Yesterday, in question time, the government ministers who were asked questions referred—I don't know if anyone else noticed—to the term 'comeback' quite consistently. I think it's the next most used thing after 'snapback'. Remember when they used to use snapback? Now they're saying comeback. I think that's quite telling, because it really speaks to what's going on here. We have a government that thinks it's okay to pay $30 million for a piece of land that's worth $3 million and thinks it's okay to stand up for a former senator utilising $4,000 an hour—it's not even a day, it's an hour; I don't even know what $4,000 an hour looks like—of taxpayers' money for what, essentially, is a job interview. Yes, we support an Australian in the OECD but it's a post-political career—yet the government expects a million Australians who are unemployed to make do on $40 a day. What does $40 a day buy you these days? It doesn't buy you much, really. Imagine having to pay your rent, your rates, your electricity bill and all your other bills and still buy food and—if you've got children—feed your children on $40 a day.
I think government members' use of this term 'comeback' is telling of the philosophy behind this bill. It really amounts to abject cruelty and the dismissal of Australians who are struggling through this pandemic—Australians who have lost their jobs, as well as Australians who are in insecure employment and know that they could lose their jobs tomorrow. I think it says a lot about how this government treats them. But what do you expect from government members who think that it's okay to live on $40 a day, who think that they could do it but have never done it, and who talk about 'lifters and leaners' and 'giving a hand up, not a handout'? If that's the philosophy and the ideology with which this government approaches our robust social security system, then I really do despair for our nation. Australia is the envy of the world for its social security system and for the fact that we have a system that looks after the most vulnerable.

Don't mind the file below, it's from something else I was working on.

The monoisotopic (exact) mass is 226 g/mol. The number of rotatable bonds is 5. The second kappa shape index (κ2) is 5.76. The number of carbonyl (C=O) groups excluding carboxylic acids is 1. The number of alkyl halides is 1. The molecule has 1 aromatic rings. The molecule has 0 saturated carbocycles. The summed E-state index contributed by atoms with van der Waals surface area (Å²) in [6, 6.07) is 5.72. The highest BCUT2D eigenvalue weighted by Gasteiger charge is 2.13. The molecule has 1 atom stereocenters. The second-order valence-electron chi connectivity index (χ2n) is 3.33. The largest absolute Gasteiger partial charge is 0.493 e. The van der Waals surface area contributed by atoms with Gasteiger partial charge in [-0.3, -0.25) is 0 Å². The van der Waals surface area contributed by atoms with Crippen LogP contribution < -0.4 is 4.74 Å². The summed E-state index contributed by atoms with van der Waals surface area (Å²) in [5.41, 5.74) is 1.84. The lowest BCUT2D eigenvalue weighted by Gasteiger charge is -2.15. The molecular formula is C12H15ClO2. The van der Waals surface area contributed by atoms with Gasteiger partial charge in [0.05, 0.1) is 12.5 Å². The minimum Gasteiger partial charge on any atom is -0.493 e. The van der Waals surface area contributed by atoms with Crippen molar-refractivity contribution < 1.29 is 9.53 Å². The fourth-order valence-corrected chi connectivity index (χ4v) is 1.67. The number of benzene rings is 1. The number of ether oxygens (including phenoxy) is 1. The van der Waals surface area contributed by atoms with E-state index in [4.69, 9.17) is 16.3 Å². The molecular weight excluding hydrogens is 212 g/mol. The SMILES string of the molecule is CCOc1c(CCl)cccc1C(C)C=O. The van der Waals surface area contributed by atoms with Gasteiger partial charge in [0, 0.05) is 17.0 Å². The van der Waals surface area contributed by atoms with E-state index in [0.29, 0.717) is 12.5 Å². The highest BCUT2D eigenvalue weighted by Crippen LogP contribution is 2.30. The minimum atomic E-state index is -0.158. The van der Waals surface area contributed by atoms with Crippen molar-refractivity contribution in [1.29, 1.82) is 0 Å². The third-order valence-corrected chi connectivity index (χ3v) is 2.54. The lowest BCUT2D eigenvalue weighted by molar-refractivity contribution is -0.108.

One of the other things that this bill does is remove the minister's ability to make regulations that waive the liquid assets waiting period and assets period. The government shouldn't have reinstated the liquid assets waiting period in September. That has had real consequences for people. I was approached by a resident of Cowan, a resident in my community, who had been let go from a job that he had worked in for a number of years. He got a very small redundancy payment, nothing to write home about—let me just say, it was a lot less than what some members here will get as a pension when they leave. With that, he bought a car, because he needed a car to look for work, and paid some bills, but he was unable to get JobSeeker payments because of the waiting period. He was unable to get any form of assistance because of the waiting period. With that, he faced homelessness, he faced poverty, he had to go to food banks to feed himself, and he was unable to look after his son, who he shares custody of with his ex-partner. It really had an impact on his mental health and wellbeing as well. These are the real consequences of some of the measures in this bill.
I don't think there is a member in this House—I'd be surprised if there were—who has not had people from their electorates, like people from Cowan, come to them in a desperate state because of losing their jobs, because of being unable to find employment—particularly those over the age of 50. Let's face it: if you're over 50 and lose a job, it is so much more difficult to find a job. People have come saying that there is nothing for them, that there is nowhere for them to go, and that there is nothing for them in the government's 2020 budget to help them either find a job or get into to work to help them recover from the economic and social impacts of the coronavirus.
In closing, I reiterate my opening points. Whilst there are many beneficial elements of this bill—and we definitely support continuing the coronavirus supplement for youth allowance after December—the amendments that the member for Barton has put forward are going to benefit all Australians. In particular, for my community in Cowan, they are amendments that we need to have to ensure that those most vulnerable members of the Cowan community are able to get through what are going to be the lingering impacts of the coronavirus. Other members have mentioned the broader economic impact of not being able to support local businesses, not being able to buy local and not being able to spend money in businesses and the flow-on impact that that'll have on businesses as well; that's another concern that I share.
I support the amendment put forward by the member for Barton. And I urge this government very strongly to consider the fact that returning to the JobSeeker Payment pre-coronavirus is going to have a significant impact on Australians and a flow-on impact on the economy. This time is the perfect time for us to be discussing a permanent increase to the JobSeeker Payment.